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Ban Soon-taek offers encouragement to the children of Nepal

UNICEF Image: Nepal. Mrs. Ban Soon-taek
© UNMIN/2008/Shrestha
Ban Soon-taek, wife of UN Secretary-General Ban Ki-moon, is greeted at the Bisauni drop-in centre for street children in Kathmandu, Nepal.

By Ashma Shrestha Basnet

KATHMANDU, Nepal, 3 November 2008 – “My husband and I were born in the countryside in Korea. We didn’t have a good infrastructure for our schools then,” said Mrs. Ban Soon-taek, wife of UN Secretary-General Ban Ki-moon. “Sometimes we had to study under a tree.”

Mrs. Ban was in Nepal with her husband, who was on an official visit to Nepal on Saturday. She joined UNICEF staff to visit the Bisauni drop-in centre for street children, run by the local non-governmental organization, Voice of Children (VOC).

At the centre, two children, aged 14 and 15, eagerly asked her how they could become like the Secretary-General of the United Nations.

“My husband studied and worked very hard and this, coupled with his determination, made him the Secretary-General,” said Mrs. Ban. She encouraged the children never to lose hope, and to aspire to higher aims in life.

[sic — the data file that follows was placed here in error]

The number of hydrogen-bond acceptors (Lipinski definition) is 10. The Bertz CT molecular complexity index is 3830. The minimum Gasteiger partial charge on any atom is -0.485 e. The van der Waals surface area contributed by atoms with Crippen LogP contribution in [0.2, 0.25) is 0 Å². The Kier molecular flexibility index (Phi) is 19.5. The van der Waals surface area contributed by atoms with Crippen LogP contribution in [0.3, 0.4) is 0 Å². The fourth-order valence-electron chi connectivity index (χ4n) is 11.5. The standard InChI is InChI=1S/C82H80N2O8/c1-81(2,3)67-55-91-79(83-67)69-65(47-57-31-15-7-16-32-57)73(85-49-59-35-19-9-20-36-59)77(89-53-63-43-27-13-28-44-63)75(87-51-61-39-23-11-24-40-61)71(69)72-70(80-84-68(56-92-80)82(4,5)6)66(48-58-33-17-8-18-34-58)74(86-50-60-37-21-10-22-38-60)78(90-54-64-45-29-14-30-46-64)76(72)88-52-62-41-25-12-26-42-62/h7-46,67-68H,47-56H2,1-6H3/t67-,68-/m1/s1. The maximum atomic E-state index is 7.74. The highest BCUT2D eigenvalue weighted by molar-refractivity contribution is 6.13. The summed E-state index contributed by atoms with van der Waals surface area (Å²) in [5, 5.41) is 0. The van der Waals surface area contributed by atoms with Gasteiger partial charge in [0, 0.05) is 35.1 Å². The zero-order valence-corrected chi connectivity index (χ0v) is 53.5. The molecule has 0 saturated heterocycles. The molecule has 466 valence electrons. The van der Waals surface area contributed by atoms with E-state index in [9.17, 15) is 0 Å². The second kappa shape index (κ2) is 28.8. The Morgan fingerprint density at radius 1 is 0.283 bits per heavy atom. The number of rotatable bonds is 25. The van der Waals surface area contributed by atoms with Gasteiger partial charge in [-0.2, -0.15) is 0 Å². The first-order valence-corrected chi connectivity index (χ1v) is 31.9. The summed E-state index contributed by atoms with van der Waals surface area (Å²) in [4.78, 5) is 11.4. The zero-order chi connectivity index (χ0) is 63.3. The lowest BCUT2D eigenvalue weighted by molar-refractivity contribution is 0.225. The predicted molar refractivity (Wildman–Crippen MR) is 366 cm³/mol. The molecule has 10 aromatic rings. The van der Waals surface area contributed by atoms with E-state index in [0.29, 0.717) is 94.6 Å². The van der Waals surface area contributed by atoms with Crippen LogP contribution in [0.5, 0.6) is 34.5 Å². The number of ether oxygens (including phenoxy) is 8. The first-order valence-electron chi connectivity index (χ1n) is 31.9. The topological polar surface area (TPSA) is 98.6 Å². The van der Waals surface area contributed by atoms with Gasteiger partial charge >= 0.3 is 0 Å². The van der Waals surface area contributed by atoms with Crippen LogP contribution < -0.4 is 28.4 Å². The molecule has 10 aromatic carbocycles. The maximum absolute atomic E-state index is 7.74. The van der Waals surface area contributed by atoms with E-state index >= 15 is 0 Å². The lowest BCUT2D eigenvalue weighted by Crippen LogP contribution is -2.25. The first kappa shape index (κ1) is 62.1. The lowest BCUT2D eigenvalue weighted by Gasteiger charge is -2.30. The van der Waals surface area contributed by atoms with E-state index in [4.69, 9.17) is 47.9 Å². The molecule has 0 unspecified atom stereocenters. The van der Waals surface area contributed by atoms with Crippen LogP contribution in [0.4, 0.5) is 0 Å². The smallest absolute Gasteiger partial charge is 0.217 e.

Vulnerable to exploitation

Bisauni, meaning ‘a place to rest’, was established in 2000 to rehabilitate street children in Nepal by helping to improve their living conditions. It works to reunite children with their families and helps them to be more self-reliant and self-confident.

© UNMIN/2008/Shrestha
Mrs. Ban observes some of the recreational activities provided for vulnerable children at the Bisauni drop-in centre.

“We want the children to be independent but live their lives away from the street,” said VOC President Krishna Thapa. “On the street, they are vulnerable to sexual exploitation, and many become involved in petty crimes, as well.”

VOC staff estimate that 80 per cent of the children who arrive at the centre have been sexually abused in some way.

Children can drop in at any time and take part in recreational activities. The centre also provides non-formal education and skills training for them.

'I see bright futures for you'

When Mrs. Ban arrived at the centre, she was welcomed with a song that portrayed the life of a street child.

She asked two children what they wanted to be when they grow up. One said: “I want to learn driving skills and be a driver to support my family.” The other replied: “I want to be an auto-mechanic.”

In response, Mrs. Ban told them: “I see bright futures for you with the very strong support of your friends and this centre, and lots of organizations like UNICEF to help guide you.”



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